Scotland of ancient times, Harpur was a name for a person who occupies the role of "harper". In ancient times the harper was considered an important figurehead whereby Brehon laws stated that the elegance and music of the harp "deserved" a noble status.
Early Origins of the Harpur family
Lennox, Scotland, where they held a family seat from early times.
Early History of the Harpur family
This web page shows only a small excerpt of our Harpur research.
Another 395 words (28 lines of text) covering the years 1603, 1100, 1579, 1639, 1700, 1680, 1741, 1496, 1496, 1574, 1566, 1585, 1638, 1616, 1669, 1645, 1681, 1679, 1741 and are included under the topic Early Harpur History in all our PDF Extended History products and printed products wherever possible.
Harpur Spelling Variations
Medieval spelling was at best an intuitive process, and translation between Gaelic and English was no more effective. These factors caused an enormous number of spelling variations in Dalriadan names. In fact, it was not uncommon to see a father and son who spelled their name differently. Over the years, Harpur has been spelled Harper, Harpur, Harpar, Harepur and others.
Early Notables of the Harpur family (pre 1700)
Notable amongst the Clan from early times was Henry Harper, High Sheriff of Herefordshire in 1496; Sir William Harpur (c.1496-1574), English merchant from Bedford who moved to London, became Lord Mayor of London and in 1566 he and his wife Dame Alice created...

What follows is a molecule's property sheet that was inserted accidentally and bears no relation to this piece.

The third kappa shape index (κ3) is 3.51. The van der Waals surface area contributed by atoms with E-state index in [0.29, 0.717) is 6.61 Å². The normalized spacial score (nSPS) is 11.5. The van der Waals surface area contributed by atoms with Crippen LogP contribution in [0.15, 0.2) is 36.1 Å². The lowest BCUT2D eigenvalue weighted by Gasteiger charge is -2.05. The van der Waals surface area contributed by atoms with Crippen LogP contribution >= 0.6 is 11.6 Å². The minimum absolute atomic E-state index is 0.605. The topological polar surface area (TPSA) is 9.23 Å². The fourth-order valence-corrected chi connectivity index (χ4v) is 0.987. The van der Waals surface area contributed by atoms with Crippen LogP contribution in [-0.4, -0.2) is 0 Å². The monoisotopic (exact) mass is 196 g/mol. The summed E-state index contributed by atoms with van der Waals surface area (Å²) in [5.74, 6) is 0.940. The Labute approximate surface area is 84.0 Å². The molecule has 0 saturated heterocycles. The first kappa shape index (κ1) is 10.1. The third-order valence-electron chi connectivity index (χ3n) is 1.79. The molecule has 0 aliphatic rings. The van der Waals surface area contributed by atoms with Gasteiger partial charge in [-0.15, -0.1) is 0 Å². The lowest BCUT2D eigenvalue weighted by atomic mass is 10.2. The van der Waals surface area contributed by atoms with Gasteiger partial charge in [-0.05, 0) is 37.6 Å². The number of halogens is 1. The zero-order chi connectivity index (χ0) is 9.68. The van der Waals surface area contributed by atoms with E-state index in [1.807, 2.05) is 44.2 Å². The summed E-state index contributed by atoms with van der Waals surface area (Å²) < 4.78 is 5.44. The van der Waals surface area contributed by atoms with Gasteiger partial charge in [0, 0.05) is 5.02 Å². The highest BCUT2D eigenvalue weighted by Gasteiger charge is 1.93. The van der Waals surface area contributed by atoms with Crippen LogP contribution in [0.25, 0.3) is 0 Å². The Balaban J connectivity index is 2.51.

Another 42 words (3 lines of text) are included under the topic Early Harpur Notables in all our PDF Extended History products and printed products wherever possible.
Migration of the Harpur family to Ireland
Some of the Harpur family moved to Ireland, but this topic is not covered in this excerpt.
Another 101 words (7 lines of text) about their life in Ireland is included in all our PDF Extended History products and printed products wherever possible.
Migration of the Harpur family to the New World and Oceana
Some of the first settlers of this family name were:
Harpur Settlers in Australia in the 19th Century
Contemporary Notables of the name Harpur (post 1700)
The Harpur Motto
The motto was originally a war cry or slogan. Mottoes first began to be shown with arms in the 14th and 15th centuries, but were not in general use until the 17th century. Thus the oldest coats of arms generally do not include a motto. Mottoes seldom form part of the grant of arms: Under most heraldic authorities, a motto is an optional component of the coat of arms, and can be added to or changed at will; many families have chosen not to display a motto.
Motto: Et suavis et fortis
Motto Translation: Pleasant and brave.
Harpur Family Crest Products